Santa Fe: America’s most artistic city
The art for which Santa Fe is known surrounds the city extends to all points of the compass.
By WARREN RESEN – NATJA (North American Travel Journalists Association)
Photos by JEANNE O’CONNOR
and La Fonda Hotel
Driving northwest from New Orleans toward Texas is where the climate, culture and the country really changes for an Easterner. Greens turn to beige and the elevation starts its gradually rise as humidity begins to drop. Soon you are thousands of feet above sea level but not yet in the western mountains. Our destination was the La Fonda On the Plaza in the heart of the storied city of Santa Fe, New Mexico.
In the city, there are few visually drastic changes from street to street other than the fact that some buildings are newer. Most everything is adobe, stucco and arches. Logs protrude from buildings enhancing the “traditional” southwestern look. Building codes are highly effective in maintaining the city’s Santa Fe Style, combining elements of Pueblo Indian and Spanish forms and incorporating Moorish traditions; in other words, a styling all its own. I jokingly told my wife that Santa Fe must have one of the strictest Home Owners Associations I’ve ever seen.
The most overused word in the real estate lexicon is, “location” and in Santa Fe that would mean the city’s historic PLAZA dating back to the time of Spain’s dominance over Mexico and the Southwest. On the streets surrounding the PLAZA are more museums, art stores, restaurants, markets and other things of interest to visitors than it is possible to list here. It’s easier to just say, “a lot.” La Fonda is built at the spot where the Santa Fe Trail and the Camino Real, which began in Mexico City, ended.
In Spanish, la fonda is the word for inn and the hotel La Fonda claims bragging rights with the current inn having been built on the oldest hotel corner in America.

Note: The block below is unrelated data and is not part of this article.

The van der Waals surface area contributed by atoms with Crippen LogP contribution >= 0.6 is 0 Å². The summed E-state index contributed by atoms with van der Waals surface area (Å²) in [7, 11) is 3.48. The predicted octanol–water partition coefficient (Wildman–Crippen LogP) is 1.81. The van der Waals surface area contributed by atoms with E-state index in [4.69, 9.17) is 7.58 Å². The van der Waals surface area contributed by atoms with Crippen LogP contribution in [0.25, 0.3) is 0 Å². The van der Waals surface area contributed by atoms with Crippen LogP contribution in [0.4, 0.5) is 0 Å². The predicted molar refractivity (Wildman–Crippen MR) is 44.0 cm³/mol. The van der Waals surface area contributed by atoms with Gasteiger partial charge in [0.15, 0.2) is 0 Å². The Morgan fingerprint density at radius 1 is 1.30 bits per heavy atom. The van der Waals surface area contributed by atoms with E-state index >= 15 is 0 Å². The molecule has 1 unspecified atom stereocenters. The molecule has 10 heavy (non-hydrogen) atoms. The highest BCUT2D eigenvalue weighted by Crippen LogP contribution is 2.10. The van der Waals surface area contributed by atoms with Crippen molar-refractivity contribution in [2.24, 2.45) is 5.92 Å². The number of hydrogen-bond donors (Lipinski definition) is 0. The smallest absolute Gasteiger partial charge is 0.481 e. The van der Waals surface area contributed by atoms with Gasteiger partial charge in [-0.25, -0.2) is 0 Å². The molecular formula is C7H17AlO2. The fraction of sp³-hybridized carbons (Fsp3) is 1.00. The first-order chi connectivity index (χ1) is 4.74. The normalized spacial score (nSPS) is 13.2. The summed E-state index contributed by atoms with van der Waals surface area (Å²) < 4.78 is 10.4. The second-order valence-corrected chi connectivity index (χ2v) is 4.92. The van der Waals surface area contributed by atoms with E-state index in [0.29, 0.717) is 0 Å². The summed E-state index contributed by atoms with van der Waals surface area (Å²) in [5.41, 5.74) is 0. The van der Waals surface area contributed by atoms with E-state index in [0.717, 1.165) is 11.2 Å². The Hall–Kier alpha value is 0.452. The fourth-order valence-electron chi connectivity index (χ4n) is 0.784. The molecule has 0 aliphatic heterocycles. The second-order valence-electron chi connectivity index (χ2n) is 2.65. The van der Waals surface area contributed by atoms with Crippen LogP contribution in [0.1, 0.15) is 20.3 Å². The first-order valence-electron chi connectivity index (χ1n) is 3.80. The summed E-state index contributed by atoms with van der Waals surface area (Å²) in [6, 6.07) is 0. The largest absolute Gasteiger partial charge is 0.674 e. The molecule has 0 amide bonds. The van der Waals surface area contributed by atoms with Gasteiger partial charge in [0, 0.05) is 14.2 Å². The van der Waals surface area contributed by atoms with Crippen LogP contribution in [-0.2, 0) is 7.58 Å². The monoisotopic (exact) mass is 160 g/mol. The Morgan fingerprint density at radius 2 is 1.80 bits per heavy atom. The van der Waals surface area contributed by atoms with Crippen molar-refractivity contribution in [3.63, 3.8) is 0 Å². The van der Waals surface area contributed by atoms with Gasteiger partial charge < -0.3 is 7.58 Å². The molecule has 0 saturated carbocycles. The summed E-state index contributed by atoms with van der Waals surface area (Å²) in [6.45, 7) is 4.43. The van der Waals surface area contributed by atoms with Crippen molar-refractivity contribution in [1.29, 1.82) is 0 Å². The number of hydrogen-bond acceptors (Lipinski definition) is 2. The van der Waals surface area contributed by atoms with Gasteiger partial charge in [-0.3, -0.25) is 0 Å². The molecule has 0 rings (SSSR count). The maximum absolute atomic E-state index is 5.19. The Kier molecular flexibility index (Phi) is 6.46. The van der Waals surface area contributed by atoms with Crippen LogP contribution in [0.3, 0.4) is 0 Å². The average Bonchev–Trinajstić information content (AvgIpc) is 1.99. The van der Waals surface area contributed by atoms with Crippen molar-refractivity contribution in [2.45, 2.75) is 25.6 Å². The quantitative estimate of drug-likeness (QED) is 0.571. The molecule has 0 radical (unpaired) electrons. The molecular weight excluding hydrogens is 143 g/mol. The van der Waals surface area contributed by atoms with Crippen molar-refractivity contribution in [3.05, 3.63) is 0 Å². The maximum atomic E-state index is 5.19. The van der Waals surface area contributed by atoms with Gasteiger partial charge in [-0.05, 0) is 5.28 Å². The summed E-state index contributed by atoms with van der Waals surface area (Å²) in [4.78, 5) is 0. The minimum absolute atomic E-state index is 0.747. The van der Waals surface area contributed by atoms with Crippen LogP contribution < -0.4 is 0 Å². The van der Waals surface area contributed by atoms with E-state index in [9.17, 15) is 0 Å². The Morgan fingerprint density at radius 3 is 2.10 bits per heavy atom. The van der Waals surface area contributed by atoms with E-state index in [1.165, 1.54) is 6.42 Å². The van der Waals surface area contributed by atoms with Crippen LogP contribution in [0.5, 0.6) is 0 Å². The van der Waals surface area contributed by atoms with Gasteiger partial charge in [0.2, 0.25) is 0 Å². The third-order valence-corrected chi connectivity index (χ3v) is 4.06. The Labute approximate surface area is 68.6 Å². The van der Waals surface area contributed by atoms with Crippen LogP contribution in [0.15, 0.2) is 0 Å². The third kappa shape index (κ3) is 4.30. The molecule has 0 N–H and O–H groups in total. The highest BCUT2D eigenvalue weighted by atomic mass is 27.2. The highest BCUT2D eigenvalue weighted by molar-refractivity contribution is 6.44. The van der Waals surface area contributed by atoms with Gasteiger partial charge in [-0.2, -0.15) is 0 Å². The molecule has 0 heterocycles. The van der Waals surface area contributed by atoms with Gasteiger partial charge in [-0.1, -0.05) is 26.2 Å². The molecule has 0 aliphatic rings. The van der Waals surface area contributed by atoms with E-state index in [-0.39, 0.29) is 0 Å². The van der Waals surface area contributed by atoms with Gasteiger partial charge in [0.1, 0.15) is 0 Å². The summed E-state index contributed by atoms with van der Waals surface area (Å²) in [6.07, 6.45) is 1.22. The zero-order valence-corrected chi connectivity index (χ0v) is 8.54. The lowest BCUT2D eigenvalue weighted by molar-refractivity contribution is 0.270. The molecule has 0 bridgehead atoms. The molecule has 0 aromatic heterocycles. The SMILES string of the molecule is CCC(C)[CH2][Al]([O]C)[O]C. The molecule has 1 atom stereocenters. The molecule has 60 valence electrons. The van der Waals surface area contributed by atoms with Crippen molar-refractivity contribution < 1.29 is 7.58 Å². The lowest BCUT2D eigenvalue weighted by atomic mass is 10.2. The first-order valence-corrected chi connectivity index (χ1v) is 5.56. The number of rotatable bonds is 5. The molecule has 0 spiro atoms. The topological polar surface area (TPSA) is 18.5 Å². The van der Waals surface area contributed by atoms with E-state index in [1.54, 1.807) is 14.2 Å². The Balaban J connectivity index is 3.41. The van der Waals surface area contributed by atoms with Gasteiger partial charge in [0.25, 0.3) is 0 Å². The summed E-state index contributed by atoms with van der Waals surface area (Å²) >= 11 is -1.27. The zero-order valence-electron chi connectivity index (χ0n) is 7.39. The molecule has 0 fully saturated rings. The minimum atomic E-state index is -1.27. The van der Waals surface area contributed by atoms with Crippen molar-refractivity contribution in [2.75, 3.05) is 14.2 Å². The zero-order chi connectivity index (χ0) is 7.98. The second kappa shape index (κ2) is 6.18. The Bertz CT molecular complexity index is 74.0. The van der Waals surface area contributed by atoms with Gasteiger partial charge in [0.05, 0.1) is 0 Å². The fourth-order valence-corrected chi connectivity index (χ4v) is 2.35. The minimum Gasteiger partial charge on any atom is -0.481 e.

There has been an inn for travelers on this spot for over 400 years.
La Fonda is at the cultural heart and historic center of the city. The current hotel was built in the early 1920s and purchased by Sam Ballen in 1968. It is still owned and operated by the Ballen family heirs. Being a guest here is a delightful experience attested to by the fact that generations of families return year after year. The hotel fills an entire city block, its architecture retaining the famous Santa Fe Style. La Fonda is not just a hotel, it’s an experience.
Guests are transported back to an earlier time when a building’s design was distinctive, usually mirroring the architecture of the area. The hotel’s interior is filled with original Spanish Colonial, Mexican and Native American art, hand-carved, hand-painted furniture and other ornamentation created by local artists. Hand-crafted chandeliers, tin and copper lighting fixtures, colorful tile and textiles are featured throughout the hotel’s public spaces. Hallways, stairwells, even guest room furnishings are treated with original hand painted designs. Archways and beamed ceilings complete La Fonda’s overall ambience. The entire hotel could be classified as an art gallery.
La Fonda is a proud member of Historic Hotels of America, an organization whose participants have agreed “to preserve the authenticity of America’s most prominent lodging addresses’ and offer visitors a remarkable travel experience...”